According to Psychology Today, “Twenty percent of people identify themselves as chronic procrastinators.” If this is true, then likely 20 percent of all workers aren’t giving their jobs 100 percent. If you want to stand out as a student or a professionally, then you need the skills necessary to multitask and get work done (multi-tab Internet browsing excluded). Whether you’re diligently studying or you’re climbing the corporate ladder, these three tips for working efficiently and avoiding burnout will help you become successful.
Before you even start working, you must prioritize. This will help your brain focus from one assignment to the next, since it won’t be busy worrying about all the other tasks it has to get to. Planning promotes an efficient workflow.
Forbes recommends prioritizing by batching similar tasks: “The brain also learns and executes complex tasks by lumping together similar items. Tate suggests leveraging this ability by scheduling similar tasks back-to-back. For example, you may make all of your phone calls one after another, or draft and send emails at one time.” If you’re an online student, this may mean tackling all your reading tasks before cooking dinner, and working on the related essay questions after.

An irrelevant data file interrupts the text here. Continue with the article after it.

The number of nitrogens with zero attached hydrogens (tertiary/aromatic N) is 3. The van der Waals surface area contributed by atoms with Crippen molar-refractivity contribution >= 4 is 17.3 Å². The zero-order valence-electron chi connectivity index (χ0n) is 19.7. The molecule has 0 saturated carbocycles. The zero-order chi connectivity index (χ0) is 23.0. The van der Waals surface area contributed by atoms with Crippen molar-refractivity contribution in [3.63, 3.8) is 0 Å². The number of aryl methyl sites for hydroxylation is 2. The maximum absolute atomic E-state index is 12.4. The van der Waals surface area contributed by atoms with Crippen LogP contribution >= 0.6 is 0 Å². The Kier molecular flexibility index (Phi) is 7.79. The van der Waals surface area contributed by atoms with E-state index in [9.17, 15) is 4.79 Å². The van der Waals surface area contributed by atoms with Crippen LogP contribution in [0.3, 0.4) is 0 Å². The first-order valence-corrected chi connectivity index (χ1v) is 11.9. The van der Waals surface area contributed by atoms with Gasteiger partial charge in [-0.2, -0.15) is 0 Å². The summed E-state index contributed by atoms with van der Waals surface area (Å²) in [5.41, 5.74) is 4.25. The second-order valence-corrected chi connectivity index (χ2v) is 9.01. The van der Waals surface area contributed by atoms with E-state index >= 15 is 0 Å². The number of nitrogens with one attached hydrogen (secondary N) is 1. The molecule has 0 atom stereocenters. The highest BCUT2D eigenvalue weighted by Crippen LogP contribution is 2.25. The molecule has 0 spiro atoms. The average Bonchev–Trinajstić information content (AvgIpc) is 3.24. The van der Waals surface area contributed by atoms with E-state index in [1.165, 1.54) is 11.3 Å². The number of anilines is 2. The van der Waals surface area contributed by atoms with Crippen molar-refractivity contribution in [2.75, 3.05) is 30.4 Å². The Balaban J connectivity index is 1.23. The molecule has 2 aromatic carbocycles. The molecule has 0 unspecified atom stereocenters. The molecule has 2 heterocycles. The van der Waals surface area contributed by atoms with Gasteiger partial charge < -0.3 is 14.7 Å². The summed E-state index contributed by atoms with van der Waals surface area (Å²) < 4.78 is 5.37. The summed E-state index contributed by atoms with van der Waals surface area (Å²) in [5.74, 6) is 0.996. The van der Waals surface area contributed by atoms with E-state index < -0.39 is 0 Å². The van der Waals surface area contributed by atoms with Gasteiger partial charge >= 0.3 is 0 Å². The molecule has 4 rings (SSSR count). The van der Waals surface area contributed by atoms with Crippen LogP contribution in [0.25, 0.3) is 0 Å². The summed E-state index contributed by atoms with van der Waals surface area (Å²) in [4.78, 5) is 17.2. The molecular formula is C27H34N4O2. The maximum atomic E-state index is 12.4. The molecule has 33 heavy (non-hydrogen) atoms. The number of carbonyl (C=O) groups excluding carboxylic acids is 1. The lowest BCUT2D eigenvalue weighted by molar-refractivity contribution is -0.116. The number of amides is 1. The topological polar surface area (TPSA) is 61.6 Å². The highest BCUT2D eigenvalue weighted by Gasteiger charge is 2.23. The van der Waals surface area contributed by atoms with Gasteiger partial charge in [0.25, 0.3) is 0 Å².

2. Set Milestones
In prioritizing, set milestones for your workload and try your best to match them with a date or timestamp. Milestones can be set daily or even weekly. Creating benchmarks for your own performance will help you stay on track. Furthermore, if you haven’t reached a milestone by the designated completion time, it will signal the need to prioritize again.
Goal setting is an important skill that employers look for on a larger scale. Companies want employees who are committed to learning and career advancement. Employers will expect you to be proactive about your professional development. Setting milestones for your workload is a good way to practice setting goals for your career.
In the prioritization process, it should become clear what tasks require additional information before they can be completed. Communicating about these tasks and your workload is the key to high performance. Communication is a necessary part of learning and collaboration. Successful people aren’t afraid to ask questions or admit failure.
To work efficiently, you must communicate early and often. Your professor or your boss won’t appreciate your so-called communication skills if you declare that you don’t understand an assignment the day before the project is due. Prioritizing and reviewing your work often ensures you can communicate confusion right away to get the answers you need to start working.
If you want to be successful in your online degree program or professional career, you must develop soft skills right away. Communication and critical thinking are just some of the trappings you should keep in your mental toolbox. These skills will keep you sharp when it’s time to drill down to the real task at hand. What’s your secret to working efficiently? Has it brought you success?